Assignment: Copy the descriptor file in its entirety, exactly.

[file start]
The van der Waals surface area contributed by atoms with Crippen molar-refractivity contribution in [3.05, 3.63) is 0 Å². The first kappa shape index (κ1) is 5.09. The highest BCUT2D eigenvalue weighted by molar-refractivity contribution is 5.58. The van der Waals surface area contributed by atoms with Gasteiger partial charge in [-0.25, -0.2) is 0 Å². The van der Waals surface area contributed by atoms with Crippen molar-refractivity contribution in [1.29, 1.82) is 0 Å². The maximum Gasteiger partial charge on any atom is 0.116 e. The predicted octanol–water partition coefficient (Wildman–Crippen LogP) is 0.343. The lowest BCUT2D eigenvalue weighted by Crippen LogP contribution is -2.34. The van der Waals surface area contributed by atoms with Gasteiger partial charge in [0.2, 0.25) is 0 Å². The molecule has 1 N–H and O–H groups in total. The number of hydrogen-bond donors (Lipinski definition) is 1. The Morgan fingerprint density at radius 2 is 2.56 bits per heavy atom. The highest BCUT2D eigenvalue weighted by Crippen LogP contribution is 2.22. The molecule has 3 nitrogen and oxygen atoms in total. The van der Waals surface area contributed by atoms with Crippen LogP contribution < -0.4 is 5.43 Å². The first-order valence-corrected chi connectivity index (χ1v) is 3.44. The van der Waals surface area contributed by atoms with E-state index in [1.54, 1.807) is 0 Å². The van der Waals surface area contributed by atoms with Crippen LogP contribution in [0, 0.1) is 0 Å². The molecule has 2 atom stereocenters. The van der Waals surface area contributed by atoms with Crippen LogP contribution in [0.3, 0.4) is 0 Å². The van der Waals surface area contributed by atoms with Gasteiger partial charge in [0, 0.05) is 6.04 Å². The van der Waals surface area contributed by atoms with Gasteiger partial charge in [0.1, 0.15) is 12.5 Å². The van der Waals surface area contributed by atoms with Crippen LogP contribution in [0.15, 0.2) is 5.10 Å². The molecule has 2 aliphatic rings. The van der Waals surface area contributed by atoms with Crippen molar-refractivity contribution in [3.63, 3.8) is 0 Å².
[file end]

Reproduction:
The van der Waals surface area contributed by atoms with Crippen molar-refractivity contribution in [3.05, 3.63) is 0 Å². The first kappa shape index (κ1) is 5.09. The highest BCUT2D eigenvalue weighted by molar-refractivity contribution is 5.58. The van der Waals surface area contributed by atoms with Gasteiger partial charge in [-0.25, -0.2) is 0 Å². The van der Waals surface area contributed by atoms with Crippen molar-refractivity contribution in [1.29, 1.82) is 0 Å². The maximum Gasteiger partial charge on any atom is 0.116 e. The predicted octanol–water partition coefficient (Wildman–Crippen LogP) is 0.343. The lowest BCUT2D eigenvalue weighted by Crippen LogP contribution is -2.34. The van der Waals surface area contributed by atoms with Gasteiger partial charge in [0.2, 0.25) is 0 Å². The molecule has 1 N–H and O–H groups in total. The number of hydrogen-bond donors (Lipinski definition) is 1. The Morgan fingerprint density at radius 2 is 2.56 bits per heavy atom. The highest BCUT2D eigenvalue weighted by Crippen LogP contribution is 2.22. The molecule has 3 nitrogen and oxygen atoms in total. The van der Waals surface area contributed by atoms with Crippen LogP contribution < -0.4 is 5.43 Å². The first-order valence-corrected chi connectivity index (χ1v) is 3.44. The van der Waals surface area contributed by atoms with E-state index in [1.54, 1.807) is 0 Å². The van der Waals surface area contributed by atoms with Crippen LogP contribution in [0, 0.1) is 0 Å². The molecule has 2 atom stereocenters. The van der Waals surface area contributed by atoms with Crippen LogP contribution in [0.3, 0.4) is 0 Å². The van der Waals surface area contributed by atoms with Gasteiger partial charge in [0, 0.05) is 6.04 Å². The van der Waals surface area contributed by atoms with Gasteiger partial charge in [0.1, 0.15) is 12.5 Å². The van der Waals surface area contributed by atoms with Crippen LogP contribution in [0.15, 0.2) is 5.10 Å². The molecule has 2 aliphatic rings. The van der Waals surface area contributed by atoms with Crippen molar-refractivity contribution in [3.63, 3.8) is 0 Å².